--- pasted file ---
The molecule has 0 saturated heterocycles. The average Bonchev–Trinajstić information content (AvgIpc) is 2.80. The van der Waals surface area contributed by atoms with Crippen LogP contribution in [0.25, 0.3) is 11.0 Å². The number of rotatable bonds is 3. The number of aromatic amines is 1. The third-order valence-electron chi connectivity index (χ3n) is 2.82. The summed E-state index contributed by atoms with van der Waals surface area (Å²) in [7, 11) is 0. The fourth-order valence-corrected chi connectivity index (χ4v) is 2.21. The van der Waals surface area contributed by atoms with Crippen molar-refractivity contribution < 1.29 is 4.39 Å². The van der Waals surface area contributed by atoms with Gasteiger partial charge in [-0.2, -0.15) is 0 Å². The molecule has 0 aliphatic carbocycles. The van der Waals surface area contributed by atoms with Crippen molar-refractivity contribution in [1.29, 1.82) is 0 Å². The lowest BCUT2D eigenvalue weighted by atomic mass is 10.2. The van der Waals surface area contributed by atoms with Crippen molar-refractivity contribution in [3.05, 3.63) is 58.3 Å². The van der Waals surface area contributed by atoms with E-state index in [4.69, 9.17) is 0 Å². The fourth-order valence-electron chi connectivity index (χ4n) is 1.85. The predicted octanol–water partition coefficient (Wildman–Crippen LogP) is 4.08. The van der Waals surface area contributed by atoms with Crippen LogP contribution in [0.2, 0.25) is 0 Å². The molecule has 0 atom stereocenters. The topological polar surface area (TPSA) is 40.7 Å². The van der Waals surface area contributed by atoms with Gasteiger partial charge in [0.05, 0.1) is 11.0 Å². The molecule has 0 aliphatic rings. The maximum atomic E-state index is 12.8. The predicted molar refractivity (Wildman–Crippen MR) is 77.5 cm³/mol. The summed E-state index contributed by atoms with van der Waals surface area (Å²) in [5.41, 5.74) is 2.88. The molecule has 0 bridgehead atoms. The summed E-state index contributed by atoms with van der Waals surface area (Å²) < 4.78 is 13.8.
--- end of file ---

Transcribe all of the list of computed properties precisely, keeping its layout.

The molecule has 0 saturated heterocycles. The average Bonchev–Trinajstić information content (AvgIpc) is 2.80. The van der Waals surface area contributed by atoms with Crippen LogP contribution in [0.25, 0.3) is 11.0 Å². The number of rotatable bonds is 3. The number of aromatic amines is 1. The third-order valence-electron chi connectivity index (χ3n) is 2.82. The summed E-state index contributed by atoms with van der Waals surface area (Å²) in [7, 11) is 0. The fourth-order valence-corrected chi connectivity index (χ4v) is 2.21. The van der Waals surface area contributed by atoms with Crippen molar-refractivity contribution < 1.29 is 4.39 Å². The van der Waals surface area contributed by atoms with Gasteiger partial charge in [-0.2, -0.15) is 0 Å². The molecule has 0 aliphatic carbocycles. The van der Waals surface area contributed by atoms with Crippen molar-refractivity contribution in [1.29, 1.82) is 0 Å². The lowest BCUT2D eigenvalue weighted by atomic mass is 10.2. The van der Waals surface area contributed by atoms with Crippen molar-refractivity contribution in [3.05, 3.63) is 58.3 Å². The van der Waals surface area contributed by atoms with E-state index in [4.69, 9.17) is 0 Å². The fourth-order valence-electron chi connectivity index (χ4n) is 1.85. The predicted octanol–water partition coefficient (Wildman–Crippen LogP) is 4.08. The van der Waals surface area contributed by atoms with Crippen LogP contribution in [0.2, 0.25) is 0 Å². The molecule has 0 atom stereocenters. The topological polar surface area (TPSA) is 40.7 Å². The van der Waals surface area contributed by atoms with Gasteiger partial charge in [0.05, 0.1) is 11.0 Å². The molecule has 0 aliphatic rings. The maximum atomic E-state index is 12.8. The predicted molar refractivity (Wildman–Crippen MR) is 77.5 cm³/mol. The summed E-state index contributed by atoms with van der Waals surface area (Å²) in [5.41, 5.74) is 2.88. The molecule has 0 bridgehead atoms. The summed E-state index contributed by atoms with van der Waals surface area (Å²) < 4.78 is 13.8.